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Living through a hurricane can be a terrifying experience for anyone, regardless of age. These types of emergencies can be particularly frightening for young children, as they may not fully understand what is happening and may react more intensely than adults.
According to Annette La Greca, distinguished professor of psychology and pediatrics at the University of Miami.
start with the basics
Weather terms can be confusing and it is important for children to understand some vocabulary words related to hurricanes. Take some time to talk about keywords you may hear in the media. You may want to start by discussing the definition of a hurricane in simple, age-appropriate language and then move on to more complex weather words.
In the event of an emergency or disaster, tell children that being prepared for an emergency means having a safety plan with your family. Where you go with your family to be protected during an emergency or disaster is a safe space. For example, it could be a genuine safe room that meets the special criteria of the Federal Emergency Management Agency, a basement, or a nearby shelter.
Once the basics are covered, you can go into detail about how to stay safe and prepare for the natural disasters that are most common in your area.
stay safe at home
If your family chooses to stay home during a hurricane, your children should know to stay away from windows, avoid electrical outlets and appliances due to power surges, and avoid stepping in floodwaters, which can be filled with damaging debris.
While at home, keep routines as good as possible. Children find comfort in rituals and routines, so bedtime stories and family meals can help maintain daily structure amid changing weather conditions.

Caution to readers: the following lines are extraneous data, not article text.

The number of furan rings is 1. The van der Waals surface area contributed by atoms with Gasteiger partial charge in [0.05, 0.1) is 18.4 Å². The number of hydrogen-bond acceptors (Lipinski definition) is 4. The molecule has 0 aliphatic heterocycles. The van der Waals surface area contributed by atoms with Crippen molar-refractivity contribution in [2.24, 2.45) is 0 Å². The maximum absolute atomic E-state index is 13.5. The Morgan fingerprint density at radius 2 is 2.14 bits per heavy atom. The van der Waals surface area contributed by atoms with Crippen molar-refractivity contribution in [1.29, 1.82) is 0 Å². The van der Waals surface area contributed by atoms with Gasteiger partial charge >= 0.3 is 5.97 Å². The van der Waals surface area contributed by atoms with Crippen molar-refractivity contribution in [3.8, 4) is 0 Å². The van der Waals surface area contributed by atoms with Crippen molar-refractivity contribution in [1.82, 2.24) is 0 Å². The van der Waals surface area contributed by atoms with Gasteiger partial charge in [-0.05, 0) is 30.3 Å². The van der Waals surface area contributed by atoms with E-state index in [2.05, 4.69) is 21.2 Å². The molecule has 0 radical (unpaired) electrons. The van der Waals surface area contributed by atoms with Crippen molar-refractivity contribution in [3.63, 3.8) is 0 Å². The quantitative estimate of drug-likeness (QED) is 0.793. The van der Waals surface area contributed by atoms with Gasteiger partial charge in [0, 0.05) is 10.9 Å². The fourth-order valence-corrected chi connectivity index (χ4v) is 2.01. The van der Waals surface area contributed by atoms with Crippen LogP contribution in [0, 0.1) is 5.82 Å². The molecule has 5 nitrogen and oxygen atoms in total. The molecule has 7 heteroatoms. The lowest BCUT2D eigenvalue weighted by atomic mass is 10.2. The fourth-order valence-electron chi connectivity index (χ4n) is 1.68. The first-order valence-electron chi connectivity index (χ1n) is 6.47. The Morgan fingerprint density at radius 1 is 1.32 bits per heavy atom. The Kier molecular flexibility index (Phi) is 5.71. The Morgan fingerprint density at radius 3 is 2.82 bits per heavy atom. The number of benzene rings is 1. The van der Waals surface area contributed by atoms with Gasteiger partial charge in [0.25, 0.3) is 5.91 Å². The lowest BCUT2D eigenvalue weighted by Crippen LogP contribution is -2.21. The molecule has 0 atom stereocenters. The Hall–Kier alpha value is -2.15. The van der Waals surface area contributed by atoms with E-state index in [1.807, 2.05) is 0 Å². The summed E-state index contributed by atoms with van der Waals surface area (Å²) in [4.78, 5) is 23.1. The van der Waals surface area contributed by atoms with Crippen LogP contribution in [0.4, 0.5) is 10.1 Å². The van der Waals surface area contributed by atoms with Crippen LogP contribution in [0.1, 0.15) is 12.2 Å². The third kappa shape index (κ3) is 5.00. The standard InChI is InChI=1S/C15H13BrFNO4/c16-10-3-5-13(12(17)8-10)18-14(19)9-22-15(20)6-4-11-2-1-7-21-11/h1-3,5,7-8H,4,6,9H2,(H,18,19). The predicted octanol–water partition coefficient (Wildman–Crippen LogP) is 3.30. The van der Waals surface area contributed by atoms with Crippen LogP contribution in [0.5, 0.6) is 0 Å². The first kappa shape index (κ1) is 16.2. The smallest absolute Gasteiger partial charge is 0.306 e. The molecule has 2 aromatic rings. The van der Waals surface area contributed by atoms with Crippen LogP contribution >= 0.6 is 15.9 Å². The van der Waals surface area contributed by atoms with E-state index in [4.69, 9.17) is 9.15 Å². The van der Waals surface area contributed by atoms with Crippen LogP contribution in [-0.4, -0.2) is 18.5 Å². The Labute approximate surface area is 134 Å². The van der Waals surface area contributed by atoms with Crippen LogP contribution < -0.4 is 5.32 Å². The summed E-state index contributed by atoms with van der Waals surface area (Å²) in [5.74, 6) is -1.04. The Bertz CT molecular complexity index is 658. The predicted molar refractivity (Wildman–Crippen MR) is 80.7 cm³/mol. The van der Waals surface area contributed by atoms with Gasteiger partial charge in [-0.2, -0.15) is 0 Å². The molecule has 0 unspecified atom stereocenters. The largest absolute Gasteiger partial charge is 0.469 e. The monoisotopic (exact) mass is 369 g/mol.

One way to put a child at ease is to limit the amount of news media they consume in front of the children. Children of all ages can be disturbed by the intense images of storms and subsequent damage.
Children can have unrealistic fears of hurricanes, so take the time to talk to them about how they feel. According to Save The Children experts, it is important to be aware of changes in your child’s behavior, sleeping patterns or eating habits. If these behaviors seem to last long after the hurricane hits, seek professional advice.
Understand your evacuation plan
Your family should have a clear evacuation plan well in advance. State Farm suggests that you should include a pre-designated meeting place in case family members become separated, a list of emergency contact numbers, a few different evacuation routes that are easy to remember, and a shelter location that everyone know.
You can explain this plan to children by breaking it down into the most important parts to remember: the meeting place and contact names and numbers. Choose a meeting place that is close enough to your house that the children can walk there, then make the trip together several times. Eventually encourage them to take the initiative so they can imagine doing it on their own. Teach them three emergency contact phone numbers and ask them to rehearse the numbers several times until they can easily remember them.
Your children should also know where your family’s “emergency bag” is in case they need to get it themselves.
If you have children under the age of 5, ask an older sibling or neighbor to watch them in case you get separated. Ready.gov also has a handy workbook designed specifically for younger children to help them understand common natural disasters.
Practice all the parts of your emergency plan with your family until you feel that everyone knows them without fail. You can never practice too much, even if it starts to annoy your kids – in a real emergency, your anxiety levels will be much higher, and it’s easy to forget even the simplest things at such times.
Remind your children that they can always ask questions about the plan and general emergency preparedness. They should also know that it is okay to be afraid during emergencies and that adults can be there to provide mental and emotional support.
Bianca Barr is the Branded Content Editor for time.com. His professional experiences include radio and television news broadcasting, teaching and strategic communications at a popular (and large!) university in Pennsylvania, and digital services journalism within the weather vertical.
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